Senate Budget Designed to Raise Property Taxes
Last week, the Senate passed its version of the budget. It would cut about $1.8 billion in state funding for public education. How can our state leaders afford the political blowback from cutting funds for our struggling schools? They won’t have to! In fact, total education spending will actually grow somewhat. That’s almost entirely because school district property taxes are encouraged to increase enough to cover the state’s funding retreat and then some.
Why should Texas cities care about this slight of hand? Because it’s part-and-parcel of the plan to replace state school funding with local property taxes and to try and blame cities for the whole shameful charade. That’s where S.B. 2, the revenue cap bill, comes into play. That bill cuts city and county property taxes only, and it does nothing to stop the growth of state/school property taxes outlined above.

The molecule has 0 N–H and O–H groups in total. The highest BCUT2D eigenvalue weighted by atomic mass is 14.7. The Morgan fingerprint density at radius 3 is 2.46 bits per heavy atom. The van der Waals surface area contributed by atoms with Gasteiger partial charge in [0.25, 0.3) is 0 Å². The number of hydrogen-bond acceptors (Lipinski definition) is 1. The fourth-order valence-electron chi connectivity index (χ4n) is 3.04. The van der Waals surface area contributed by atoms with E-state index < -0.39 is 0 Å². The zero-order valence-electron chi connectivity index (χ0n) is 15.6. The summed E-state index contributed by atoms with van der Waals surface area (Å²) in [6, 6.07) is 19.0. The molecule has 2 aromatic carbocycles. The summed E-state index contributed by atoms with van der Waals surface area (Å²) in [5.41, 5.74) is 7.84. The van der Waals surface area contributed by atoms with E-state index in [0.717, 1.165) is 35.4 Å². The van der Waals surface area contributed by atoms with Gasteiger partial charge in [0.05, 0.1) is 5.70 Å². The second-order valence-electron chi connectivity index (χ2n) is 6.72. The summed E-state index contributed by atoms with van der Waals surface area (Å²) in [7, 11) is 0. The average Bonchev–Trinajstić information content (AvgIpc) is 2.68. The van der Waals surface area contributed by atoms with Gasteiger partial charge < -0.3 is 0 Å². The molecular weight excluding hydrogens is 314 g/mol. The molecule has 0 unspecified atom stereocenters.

Let’s look at the numbers. The fiscal note on S.B. 2, the revenue cap, shows a two-year tax savings from city and county taxes of about $529 million dollars. The Senate Budget bill, however, anticipates somewhere around a $5.7 billion increase in school taxes during a biennium.(1) So to put that in perspective, the planned increase in local school property taxes under S.B. 1 is over ten times as large as the possible tax cuts under S.B. 2. Taxes will go way up under the combination of the two bills, and the increase will be entirely due to state action.
So why bother with the minimal effect of trying to pass S.B. 2? It’s a classic case of political diversion: “well, yeah, what we’re doing here with school funding is pretty horrible…but, look over there at the big, bad cities!” It would be funny if it weren’t so harmful to our state’s cities, taxpayers, and schoolchildren.
(1) The biennial comparison is actually off by one year due to the effective date of S.B. 2, but the difference isn’t significant to the point of this article.